½ green finger chilli, deseeded (optional) and finely sliced

1 tbsp dried shrimps (optional) 1–2 raw shallots, peeled and thinly sliced

3–5 tbsp garlic oil

Juice of ½ lime

2 tsp fish sauce (omit to make vegetarian, then season with salt)

Small handful of coriander leaves

1 tsp gram flour, toasted

Crispy fried shallots to garnish

Crush the peanuts using a pestle and mortar or pulse a few times in a food processor (to the size of the nubs you get in a shop-bought crunchy peanut butter).

Place the tomatoes, chilli, crushed peanuts and remaining ingredients in a large bowl and mix. Ideally, do this with clean hands to fully combine all the ingredients. Taste and adjust the seasoning, adding more fish sauce or chilli if necessary. Transfer to a serving dish and garnish with the crispy shallots.

Sisters Are Doin’ It!

Thayet thee ohn thee mont (Mango Lime and Coconut Meringues) – makes 8

This is an absolutely winning combination of flavours that we have served up at several supper clubs over the years. It’s perfect for entertaining because the meringues and lime curd can be made the night before, so the dessert only needs a quick assemble just before serving. Our meringue-making method is the Delia Smith one – reliable every time.

For the meringues:                                                            

3 egg whites

170g caster sugar

For the lime curd:

Zest and juice of 2 limes

3 egg yolks

25g unsalted butter

50g caster sugar

For assembly:

50g unsweetened desiccated coconut 300ml double cream

200g mango, stoned, peeled and diced into 1cm pieces

Preheat the oven to 150°C/300°F/gas mark 2

In a clean and dry mixing bowl, whip the egg whites with an electric whisk. Start on a low speed and gradually increase the speed over the next 2–3 minutes to the highest setting until the egg whites are stiff peaks, then stop. Add half the sugar to the egg whites and whisk at high speed, then add the remaining sugar until the meringue is glossy and firm – this usually takes 2 minutes.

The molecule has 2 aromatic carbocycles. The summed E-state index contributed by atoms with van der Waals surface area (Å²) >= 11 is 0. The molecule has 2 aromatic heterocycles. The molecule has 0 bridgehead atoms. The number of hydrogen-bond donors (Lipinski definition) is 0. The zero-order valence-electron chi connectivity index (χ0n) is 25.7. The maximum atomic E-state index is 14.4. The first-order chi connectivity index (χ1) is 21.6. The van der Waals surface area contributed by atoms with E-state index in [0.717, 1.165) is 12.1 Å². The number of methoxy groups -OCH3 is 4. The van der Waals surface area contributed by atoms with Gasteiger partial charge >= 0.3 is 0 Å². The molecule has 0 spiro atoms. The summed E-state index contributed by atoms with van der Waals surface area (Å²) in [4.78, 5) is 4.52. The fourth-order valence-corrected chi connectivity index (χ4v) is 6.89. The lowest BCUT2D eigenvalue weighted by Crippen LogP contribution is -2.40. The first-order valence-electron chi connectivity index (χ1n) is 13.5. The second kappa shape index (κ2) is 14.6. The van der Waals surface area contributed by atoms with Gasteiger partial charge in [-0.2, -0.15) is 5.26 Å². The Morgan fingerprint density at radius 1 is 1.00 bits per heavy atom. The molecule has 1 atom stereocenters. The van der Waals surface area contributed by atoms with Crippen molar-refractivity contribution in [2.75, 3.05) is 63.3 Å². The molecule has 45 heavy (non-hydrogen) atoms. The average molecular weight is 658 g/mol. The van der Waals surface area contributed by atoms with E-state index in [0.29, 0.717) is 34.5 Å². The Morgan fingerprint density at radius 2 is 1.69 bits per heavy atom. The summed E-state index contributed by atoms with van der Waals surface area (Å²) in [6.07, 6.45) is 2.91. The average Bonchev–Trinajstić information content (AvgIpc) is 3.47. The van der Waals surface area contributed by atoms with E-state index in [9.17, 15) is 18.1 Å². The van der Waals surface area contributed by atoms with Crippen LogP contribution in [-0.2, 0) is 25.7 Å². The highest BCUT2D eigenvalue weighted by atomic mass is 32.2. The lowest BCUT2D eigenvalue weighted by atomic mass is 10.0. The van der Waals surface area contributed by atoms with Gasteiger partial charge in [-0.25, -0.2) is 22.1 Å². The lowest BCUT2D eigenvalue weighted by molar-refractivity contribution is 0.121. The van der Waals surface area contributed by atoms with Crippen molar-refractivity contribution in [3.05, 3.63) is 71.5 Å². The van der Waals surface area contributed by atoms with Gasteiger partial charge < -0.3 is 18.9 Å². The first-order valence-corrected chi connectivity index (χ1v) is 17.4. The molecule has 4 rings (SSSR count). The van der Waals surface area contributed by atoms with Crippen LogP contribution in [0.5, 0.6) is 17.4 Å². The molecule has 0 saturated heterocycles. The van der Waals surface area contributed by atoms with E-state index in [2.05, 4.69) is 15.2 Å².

Line two baking sheets with greaseproof paper. Spoon four mounds of meringue onto each sheet, spaced out evenly. Using the back of a spoon, make a shallow dip in the centre of each meringue, where the topping will sit once, they’re cooked. Place the trays in the oven for 35 minutes; once that time is up, switch off the oven and leave the meringues to cool and dry in there overnight.

While the meringues are cooking, prepare the lime curd. Make a bain-marie with a heatproof bowl set over some simmering water (make sure the bowl does not touch the water, though) and add all the ingredients for the curd to the bowl. Stir to dissolve the sugar and melt the butter. Making the curd requires a bit of patience, as it will take anywhere between 6 and 8 minutes to thicken: it should coat the back of a wooden spoon when it is done. We then strain it through a sieve, to get rid of the zest, and let it cool before refrigerating overnight in a covered container.

For the assembly, toast the desiccated coconut in a dry frying pan on the hob, stirring throughout – watch it carefully and don’t let it turn brown, it will only take a minute. Whip the double cream until it’s thick. Plate up the meringues, then top each one with a spoonful of cream, a dollop of lime curd, some mango pieces and finally a sprinkling of toasted coconut. Serve immediately.

The Seasoned Gastronome

Twickenham & Richmond Tribune